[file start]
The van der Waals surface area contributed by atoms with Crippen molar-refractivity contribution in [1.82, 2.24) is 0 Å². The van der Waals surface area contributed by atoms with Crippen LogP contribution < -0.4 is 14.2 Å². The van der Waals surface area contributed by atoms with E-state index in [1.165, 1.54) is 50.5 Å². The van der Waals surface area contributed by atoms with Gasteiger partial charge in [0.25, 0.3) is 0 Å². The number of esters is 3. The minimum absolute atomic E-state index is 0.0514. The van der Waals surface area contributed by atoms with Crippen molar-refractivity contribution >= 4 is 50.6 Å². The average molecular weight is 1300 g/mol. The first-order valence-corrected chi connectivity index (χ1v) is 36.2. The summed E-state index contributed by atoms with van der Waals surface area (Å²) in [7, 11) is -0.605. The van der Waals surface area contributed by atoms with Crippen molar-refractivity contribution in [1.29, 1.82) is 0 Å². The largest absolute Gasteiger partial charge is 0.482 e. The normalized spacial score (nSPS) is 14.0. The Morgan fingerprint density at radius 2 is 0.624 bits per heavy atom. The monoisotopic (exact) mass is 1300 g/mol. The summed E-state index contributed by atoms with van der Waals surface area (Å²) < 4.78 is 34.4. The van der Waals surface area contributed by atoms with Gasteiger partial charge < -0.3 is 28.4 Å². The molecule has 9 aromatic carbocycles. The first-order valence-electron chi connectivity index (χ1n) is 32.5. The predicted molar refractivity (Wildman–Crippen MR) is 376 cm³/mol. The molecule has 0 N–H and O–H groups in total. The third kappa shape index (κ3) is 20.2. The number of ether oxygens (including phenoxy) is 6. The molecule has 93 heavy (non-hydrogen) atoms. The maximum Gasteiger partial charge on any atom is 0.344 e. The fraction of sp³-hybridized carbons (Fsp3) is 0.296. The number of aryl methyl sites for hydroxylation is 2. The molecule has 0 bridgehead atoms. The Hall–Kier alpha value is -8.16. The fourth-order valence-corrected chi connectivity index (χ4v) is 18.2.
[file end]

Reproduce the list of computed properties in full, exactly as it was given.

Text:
The van der Waals surface area contributed by atoms with Crippen molar-refractivity contribution in [1.82, 2.24) is 0 Å². The van der Waals surface area contributed by atoms with Crippen LogP contribution < -0.4 is 14.2 Å². The van der Waals surface area contributed by atoms with E-state index in [1.165, 1.54) is 50.5 Å². The van der Waals surface area contributed by atoms with Gasteiger partial charge in [0.25, 0.3) is 0 Å². The number of esters is 3. The minimum absolute atomic E-state index is 0.0514. The van der Waals surface area contributed by atoms with Crippen molar-refractivity contribution >= 4 is 50.6 Å². The average molecular weight is 1300 g/mol. The first-order valence-corrected chi connectivity index (χ1v) is 36.2. The summed E-state index contributed by atoms with van der Waals surface area (Å²) in [7, 11) is -0.605. The van der Waals surface area contributed by atoms with Crippen molar-refractivity contribution in [1.29, 1.82) is 0 Å². The largest absolute Gasteiger partial charge is 0.482 e. The normalized spacial score (nSPS) is 14.0. The Morgan fingerprint density at radius 2 is 0.624 bits per heavy atom. The monoisotopic (exact) mass is 1300 g/mol. The summed E-state index contributed by atoms with van der Waals surface area (Å²) < 4.78 is 34.4. The van der Waals surface area contributed by atoms with Gasteiger partial charge < -0.3 is 28.4 Å². The molecule has 9 aromatic carbocycles. The first-order valence-electron chi connectivity index (χ1n) is 32.5. The predicted molar refractivity (Wildman–Crippen MR) is 376 cm³/mol. The molecule has 0 N–H and O–H groups in total. The third kappa shape index (κ3) is 20.2. The number of ether oxygens (including phenoxy) is 6. The molecule has 93 heavy (non-hydrogen) atoms. The maximum Gasteiger partial charge on any atom is 0.344 e. The fraction of sp³-hybridized carbons (Fsp3) is 0.296. The number of aryl methyl sites for hydroxylation is 2. The molecule has 0 bridgehead atoms. The Hall–Kier alpha value is -8.16. The fourth-order valence-corrected chi connectivity index (χ4v) is 18.2.